Suda 51 interview

No More Heroes dev talks violence, the hardcore and Wii

No More Heroes launched late last year in Japan to critical acclaim, but the sales figures didn't seem to match.

Having spent some time with the game and read every detail in NGamer's fine review, we sat down with developer Suda 51 and caught up on his thoughts (we last spoke with him in April 2007).

The main audience for the Wii is very different to any other console. What is your reaction to this?

Suda 51: Actually I was very surprised about the reality of Wii, because before I was making this game, I wasn't expecting that Wii would be a console targeted only at non-gamers. I expected more games for hardcore gamers. The reality is different to what I expected.

Does that worry you?

Suda 51: No, because I make games for hardcore gamers. The people who play the casual games will also tire of playing the casual games, and people will start moving towards playing real games. I thought that by the time No More Heroes came around, they would want to move up to other games.

The Wii is cheaper to develop for than Xbox 360 or PS3. Was this a factor when deciding what to develop No More Heroes for?

Suda 51: No More Heroes is targeting gamers all over the world and not just Japan, so we actually had the money to produce the games for the PS3 or 360. The budget is not as high as some games on PS3 and 360, but compared to other Wii titles, the budget is higher.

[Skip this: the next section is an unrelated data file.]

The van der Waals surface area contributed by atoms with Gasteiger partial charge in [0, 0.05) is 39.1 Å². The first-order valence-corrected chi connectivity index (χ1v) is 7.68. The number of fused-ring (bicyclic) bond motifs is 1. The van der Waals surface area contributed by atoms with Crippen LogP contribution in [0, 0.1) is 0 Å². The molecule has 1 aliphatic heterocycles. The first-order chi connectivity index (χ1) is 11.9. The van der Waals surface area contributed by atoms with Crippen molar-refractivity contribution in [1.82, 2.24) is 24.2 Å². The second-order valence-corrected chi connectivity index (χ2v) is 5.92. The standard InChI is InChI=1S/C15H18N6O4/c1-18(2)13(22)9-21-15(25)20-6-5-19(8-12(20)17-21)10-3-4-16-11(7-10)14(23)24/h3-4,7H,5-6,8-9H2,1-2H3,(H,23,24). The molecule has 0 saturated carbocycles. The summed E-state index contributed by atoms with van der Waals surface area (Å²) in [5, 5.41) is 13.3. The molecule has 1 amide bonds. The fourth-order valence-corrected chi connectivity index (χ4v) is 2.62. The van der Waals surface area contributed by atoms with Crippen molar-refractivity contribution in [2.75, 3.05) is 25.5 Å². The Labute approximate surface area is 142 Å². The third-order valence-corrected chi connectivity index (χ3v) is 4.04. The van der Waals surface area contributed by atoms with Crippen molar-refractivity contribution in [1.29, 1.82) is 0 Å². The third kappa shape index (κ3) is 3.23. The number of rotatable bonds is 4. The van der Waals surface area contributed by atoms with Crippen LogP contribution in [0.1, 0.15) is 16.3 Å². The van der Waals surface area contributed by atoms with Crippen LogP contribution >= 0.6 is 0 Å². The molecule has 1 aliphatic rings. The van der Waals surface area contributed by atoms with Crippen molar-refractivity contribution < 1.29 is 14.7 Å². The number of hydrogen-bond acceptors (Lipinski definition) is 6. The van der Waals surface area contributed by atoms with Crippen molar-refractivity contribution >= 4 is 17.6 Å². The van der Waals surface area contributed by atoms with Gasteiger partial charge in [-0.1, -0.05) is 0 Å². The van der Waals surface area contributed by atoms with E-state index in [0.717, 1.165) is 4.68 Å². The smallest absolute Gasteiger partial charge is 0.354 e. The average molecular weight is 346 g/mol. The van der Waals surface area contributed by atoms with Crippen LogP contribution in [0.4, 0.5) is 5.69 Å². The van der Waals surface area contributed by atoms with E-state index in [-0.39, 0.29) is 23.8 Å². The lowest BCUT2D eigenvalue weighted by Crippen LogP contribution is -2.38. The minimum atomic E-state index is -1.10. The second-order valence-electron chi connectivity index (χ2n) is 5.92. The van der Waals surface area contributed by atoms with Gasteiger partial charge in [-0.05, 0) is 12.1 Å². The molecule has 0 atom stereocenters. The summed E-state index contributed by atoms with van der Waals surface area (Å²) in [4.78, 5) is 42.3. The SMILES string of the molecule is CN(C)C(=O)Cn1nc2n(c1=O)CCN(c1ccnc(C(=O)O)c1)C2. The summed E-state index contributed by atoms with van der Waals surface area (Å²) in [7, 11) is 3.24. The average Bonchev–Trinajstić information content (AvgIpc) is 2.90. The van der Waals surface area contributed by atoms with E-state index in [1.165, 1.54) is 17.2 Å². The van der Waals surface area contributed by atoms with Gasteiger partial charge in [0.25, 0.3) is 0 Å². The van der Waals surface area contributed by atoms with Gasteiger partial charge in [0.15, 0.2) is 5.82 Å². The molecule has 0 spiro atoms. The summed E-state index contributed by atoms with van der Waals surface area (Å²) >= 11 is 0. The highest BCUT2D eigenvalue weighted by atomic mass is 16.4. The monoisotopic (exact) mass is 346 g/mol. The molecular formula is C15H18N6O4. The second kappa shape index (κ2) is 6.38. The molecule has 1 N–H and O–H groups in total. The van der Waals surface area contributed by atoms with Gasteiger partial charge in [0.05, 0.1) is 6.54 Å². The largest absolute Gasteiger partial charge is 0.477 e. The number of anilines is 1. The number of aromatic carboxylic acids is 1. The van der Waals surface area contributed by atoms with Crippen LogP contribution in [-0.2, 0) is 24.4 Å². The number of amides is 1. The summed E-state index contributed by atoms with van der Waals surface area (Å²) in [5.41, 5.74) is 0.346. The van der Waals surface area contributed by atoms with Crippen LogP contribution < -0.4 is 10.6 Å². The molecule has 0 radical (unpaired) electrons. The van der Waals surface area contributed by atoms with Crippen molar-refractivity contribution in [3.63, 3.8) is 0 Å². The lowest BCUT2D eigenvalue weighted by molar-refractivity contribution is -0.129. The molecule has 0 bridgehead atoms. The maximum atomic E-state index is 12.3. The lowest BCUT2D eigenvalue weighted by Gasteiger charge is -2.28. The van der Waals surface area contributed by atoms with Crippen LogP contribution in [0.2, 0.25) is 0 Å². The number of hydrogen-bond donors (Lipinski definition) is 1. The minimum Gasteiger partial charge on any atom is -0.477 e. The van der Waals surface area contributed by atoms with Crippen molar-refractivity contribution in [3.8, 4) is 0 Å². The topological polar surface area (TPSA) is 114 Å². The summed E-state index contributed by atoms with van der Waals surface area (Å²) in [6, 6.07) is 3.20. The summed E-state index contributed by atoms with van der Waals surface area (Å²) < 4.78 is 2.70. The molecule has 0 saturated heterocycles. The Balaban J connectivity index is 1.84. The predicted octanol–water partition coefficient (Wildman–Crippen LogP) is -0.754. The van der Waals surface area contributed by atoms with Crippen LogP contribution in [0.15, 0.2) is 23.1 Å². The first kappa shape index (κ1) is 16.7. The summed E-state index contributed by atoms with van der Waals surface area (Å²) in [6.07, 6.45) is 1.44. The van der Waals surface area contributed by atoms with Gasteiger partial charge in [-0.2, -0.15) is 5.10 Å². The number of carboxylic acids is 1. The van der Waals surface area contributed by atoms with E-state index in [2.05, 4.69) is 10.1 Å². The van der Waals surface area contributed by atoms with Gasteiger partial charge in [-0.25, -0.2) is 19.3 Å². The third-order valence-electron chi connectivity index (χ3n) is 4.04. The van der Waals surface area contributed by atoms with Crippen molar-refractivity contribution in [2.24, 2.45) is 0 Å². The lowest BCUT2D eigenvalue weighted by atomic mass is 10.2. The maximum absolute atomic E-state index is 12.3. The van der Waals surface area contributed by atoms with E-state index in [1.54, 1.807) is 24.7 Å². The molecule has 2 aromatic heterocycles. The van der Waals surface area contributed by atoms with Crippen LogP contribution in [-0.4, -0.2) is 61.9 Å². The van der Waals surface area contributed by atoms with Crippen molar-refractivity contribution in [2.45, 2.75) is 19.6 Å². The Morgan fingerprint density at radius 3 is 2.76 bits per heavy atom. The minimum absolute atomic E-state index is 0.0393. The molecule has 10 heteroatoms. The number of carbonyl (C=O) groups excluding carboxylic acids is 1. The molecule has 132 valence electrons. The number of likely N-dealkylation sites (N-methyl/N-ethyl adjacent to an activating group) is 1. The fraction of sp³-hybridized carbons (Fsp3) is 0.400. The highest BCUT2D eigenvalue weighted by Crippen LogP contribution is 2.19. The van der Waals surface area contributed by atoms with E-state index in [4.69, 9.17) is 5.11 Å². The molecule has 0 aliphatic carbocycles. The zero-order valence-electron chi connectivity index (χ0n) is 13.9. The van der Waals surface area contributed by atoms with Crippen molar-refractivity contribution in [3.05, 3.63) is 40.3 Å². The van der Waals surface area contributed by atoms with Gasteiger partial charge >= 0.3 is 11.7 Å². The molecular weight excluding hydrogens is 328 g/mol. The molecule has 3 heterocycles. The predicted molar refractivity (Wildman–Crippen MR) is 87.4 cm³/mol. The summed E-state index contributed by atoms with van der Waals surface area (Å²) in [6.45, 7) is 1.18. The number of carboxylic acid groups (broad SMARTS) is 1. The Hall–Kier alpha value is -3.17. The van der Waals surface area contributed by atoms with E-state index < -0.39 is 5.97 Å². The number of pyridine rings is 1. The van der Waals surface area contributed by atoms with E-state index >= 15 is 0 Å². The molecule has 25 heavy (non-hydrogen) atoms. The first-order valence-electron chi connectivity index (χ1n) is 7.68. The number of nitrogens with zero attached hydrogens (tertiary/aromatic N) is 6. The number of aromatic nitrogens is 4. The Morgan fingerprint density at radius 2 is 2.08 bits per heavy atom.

No More Heroes was critically acclaimed in Japan, but it unfortunately didn't sell as well as you might have hoped. Is that a reflection on what's going on in Japan at the moment?

Suda 51: Whilst the sales weren't as high as I hoped, other titles for Wii aren't selling so well either. Only Nintendo titles are doing well. This isn't just because of the current situation in Japan, as this is happening outside Japan.

The feedback from gamers we've had has also been very good. I expect that other gamers will hear about it four or five months later, and they will go and buy it. So that's what I expect, that gamers will talk about it and people will play it later.

No More Heroes is subtle in its use of the unique features of the Wii. How tempted were you to use the motion control sensors for everything, in the way that some games have tried to do?

Suda 51: Actually, when I was developing this game, I never really touched other titles for Wii because I didn't want to be influenced by other game designs. I was expecting at the beginning of Wii that all the companies developing for it would use the controls all the time, slashing and slashing and stuff like that.

I knew people would get tired of the controls. I think that the most important thing is to keep it simple and only use the controls for something special.

Why do you think there are so few violent battle-based games on the Wii?

Suda 51: I don't know. I think that Nintendo is happy with my games, even going back to Killer 7 on the GameCube, and are respectful of the way I design something with violence in.

There is a version of Killer 7 for PS2, but actually there's a restriction on the violent scenes in the game, so the quality for the GameCube and PS2 versions are different.

That's why I'm happy to make games for Nintendo, because they're respectful of the kind of games I like to make.

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